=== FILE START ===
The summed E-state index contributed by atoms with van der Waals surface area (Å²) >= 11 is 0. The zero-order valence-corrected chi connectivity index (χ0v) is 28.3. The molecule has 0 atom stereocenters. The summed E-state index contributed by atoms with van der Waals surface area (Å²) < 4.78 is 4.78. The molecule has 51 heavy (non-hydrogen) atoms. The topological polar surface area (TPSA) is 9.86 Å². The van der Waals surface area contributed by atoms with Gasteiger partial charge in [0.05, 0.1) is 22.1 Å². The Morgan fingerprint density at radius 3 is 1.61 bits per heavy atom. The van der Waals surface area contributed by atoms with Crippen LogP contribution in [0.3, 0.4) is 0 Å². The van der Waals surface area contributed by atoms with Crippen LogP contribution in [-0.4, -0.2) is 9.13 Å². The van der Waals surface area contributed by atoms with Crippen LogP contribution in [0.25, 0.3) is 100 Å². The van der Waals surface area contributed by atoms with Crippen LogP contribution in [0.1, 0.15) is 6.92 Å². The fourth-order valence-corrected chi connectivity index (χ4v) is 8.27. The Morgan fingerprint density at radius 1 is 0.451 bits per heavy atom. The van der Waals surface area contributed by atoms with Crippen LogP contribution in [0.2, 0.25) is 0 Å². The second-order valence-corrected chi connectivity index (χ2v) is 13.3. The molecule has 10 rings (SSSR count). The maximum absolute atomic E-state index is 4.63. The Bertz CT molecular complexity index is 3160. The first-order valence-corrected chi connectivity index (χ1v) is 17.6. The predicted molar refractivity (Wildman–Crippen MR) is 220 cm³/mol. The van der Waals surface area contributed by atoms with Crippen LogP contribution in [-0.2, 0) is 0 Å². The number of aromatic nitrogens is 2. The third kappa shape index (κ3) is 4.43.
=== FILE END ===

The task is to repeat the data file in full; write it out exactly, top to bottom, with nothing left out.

The summed E-state index contributed by atoms with van der Waals surface area (Å²) >= 11 is 0. The zero-order valence-corrected chi connectivity index (χ0v) is 28.3. The molecule has 0 atom stereocenters. The summed E-state index contributed by atoms with van der Waals surface area (Å²) < 4.78 is 4.78. The molecule has 51 heavy (non-hydrogen) atoms. The topological polar surface area (TPSA) is 9.86 Å². The van der Waals surface area contributed by atoms with Gasteiger partial charge in [0.05, 0.1) is 22.1 Å². The Morgan fingerprint density at radius 3 is 1.61 bits per heavy atom. The van der Waals surface area contributed by atoms with Crippen LogP contribution in [0.3, 0.4) is 0 Å². The van der Waals surface area contributed by atoms with Crippen LogP contribution in [-0.4, -0.2) is 9.13 Å². The van der Waals surface area contributed by atoms with Crippen LogP contribution in [0.25, 0.3) is 100 Å². The van der Waals surface area contributed by atoms with Crippen LogP contribution in [0.1, 0.15) is 6.92 Å². The fourth-order valence-corrected chi connectivity index (χ4v) is 8.27. The Morgan fingerprint density at radius 1 is 0.451 bits per heavy atom. The van der Waals surface area contributed by atoms with Crippen LogP contribution in [0.2, 0.25) is 0 Å². The second-order valence-corrected chi connectivity index (χ2v) is 13.3. The molecule has 10 rings (SSSR count). The maximum absolute atomic E-state index is 4.63. The Bertz CT molecular complexity index is 3160. The first-order valence-corrected chi connectivity index (χ1v) is 17.6. The predicted molar refractivity (Wildman–Crippen MR) is 220 cm³/mol. The van der Waals surface area contributed by atoms with Crippen LogP contribution in [-0.2, 0) is 0 Å². The number of aromatic nitrogens is 2. The third kappa shape index (κ3) is 4.43.